The ongoing legislative debate over eliminating or phasing out the state income tax has given some veteran lawmakers a case of deja vu. "This is looking an awful lot like the Stelly rollback," says one New Orleans area legislator, adding, "I wonder how long it will take to flush out Bobby Jindal this time."
Several income tax repeal measures have been introduced, but the one with the most traction is authored by state Sen. Rob Marionneaux, D-Livonia. It passed the Senate last week, but was heavily amended. It now goes to the House for consideration.
The lawmaker's reference to Jindal harkens back to 2008, when the governor initially (but very quietly) opposed the so-called rollback of the Stelly income tax brackets. At no time did Jindal himself make any appearances or statements against it. The governor's absence on that issue allowed the Stelly rollback to gather so much momentum that it soon became unstoppable — at which point Jindal rushed to the front of the parade and pronounced himself in favor of the idea. And he has been taking credit for it ever since.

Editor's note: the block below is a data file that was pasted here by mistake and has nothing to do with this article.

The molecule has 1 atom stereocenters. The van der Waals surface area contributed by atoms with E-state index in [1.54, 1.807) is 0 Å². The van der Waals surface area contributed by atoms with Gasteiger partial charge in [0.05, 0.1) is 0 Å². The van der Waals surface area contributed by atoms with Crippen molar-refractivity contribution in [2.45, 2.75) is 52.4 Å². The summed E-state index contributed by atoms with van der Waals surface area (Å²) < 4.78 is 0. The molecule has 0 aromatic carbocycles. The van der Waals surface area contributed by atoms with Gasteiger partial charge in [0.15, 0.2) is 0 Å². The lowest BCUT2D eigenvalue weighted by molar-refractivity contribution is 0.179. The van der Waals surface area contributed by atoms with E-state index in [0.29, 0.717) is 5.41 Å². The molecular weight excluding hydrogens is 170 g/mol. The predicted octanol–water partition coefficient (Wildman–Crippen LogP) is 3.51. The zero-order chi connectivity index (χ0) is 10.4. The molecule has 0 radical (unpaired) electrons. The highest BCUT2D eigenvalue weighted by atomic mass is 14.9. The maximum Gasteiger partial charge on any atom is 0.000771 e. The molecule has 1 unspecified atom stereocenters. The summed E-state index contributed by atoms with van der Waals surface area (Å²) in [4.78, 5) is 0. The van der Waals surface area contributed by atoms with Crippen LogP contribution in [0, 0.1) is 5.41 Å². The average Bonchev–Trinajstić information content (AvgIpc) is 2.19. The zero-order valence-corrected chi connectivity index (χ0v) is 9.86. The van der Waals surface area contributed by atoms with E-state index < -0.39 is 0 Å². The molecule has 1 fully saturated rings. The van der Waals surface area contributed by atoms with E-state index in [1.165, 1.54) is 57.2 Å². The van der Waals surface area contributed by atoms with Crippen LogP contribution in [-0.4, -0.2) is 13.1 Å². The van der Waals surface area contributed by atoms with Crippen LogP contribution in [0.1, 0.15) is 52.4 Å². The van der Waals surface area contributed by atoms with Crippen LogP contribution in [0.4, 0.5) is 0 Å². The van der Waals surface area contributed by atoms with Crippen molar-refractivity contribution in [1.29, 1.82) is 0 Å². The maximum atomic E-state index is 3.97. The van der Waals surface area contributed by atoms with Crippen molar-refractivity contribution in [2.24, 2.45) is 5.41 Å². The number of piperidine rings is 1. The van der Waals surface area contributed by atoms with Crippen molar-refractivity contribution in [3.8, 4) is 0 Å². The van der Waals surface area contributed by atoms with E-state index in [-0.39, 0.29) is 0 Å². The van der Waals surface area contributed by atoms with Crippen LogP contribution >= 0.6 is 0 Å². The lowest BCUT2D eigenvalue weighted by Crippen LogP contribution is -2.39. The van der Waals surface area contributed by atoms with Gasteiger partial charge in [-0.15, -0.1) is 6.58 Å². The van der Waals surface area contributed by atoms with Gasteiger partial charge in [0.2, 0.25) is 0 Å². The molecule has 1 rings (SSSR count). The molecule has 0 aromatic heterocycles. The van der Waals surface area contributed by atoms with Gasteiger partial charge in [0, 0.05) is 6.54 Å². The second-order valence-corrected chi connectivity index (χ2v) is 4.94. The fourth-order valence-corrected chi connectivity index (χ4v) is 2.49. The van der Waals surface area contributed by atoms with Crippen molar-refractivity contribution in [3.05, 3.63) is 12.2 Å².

When Marionneaux and others introduced their income tax repeal bills this year, few took them seriously. Now, however, Marionneaux's bill has grown some legs. Many Democratic lawmakers who are unhappy with Jindal have been supporting the repeal in the hopes of "jamming" Jindal into opposing it.
They should think twice.
Given Jindal's obvious national ambitions, he might welcome the chance to sign an income tax repeal law into effect. He could campaign for re-election on that platform in the fall — and then bail out of Louisiana long before the fiscal chickens come home to roost, leaving the next governor and future legislators to figure out how to fund highways, hospitals, universities, police protection, flood protection and many other items the state pays for each year. And, of course, all the while he'll be traveling the country claiming that he eliminated income taxes in Louisiana. — Clancy DuBos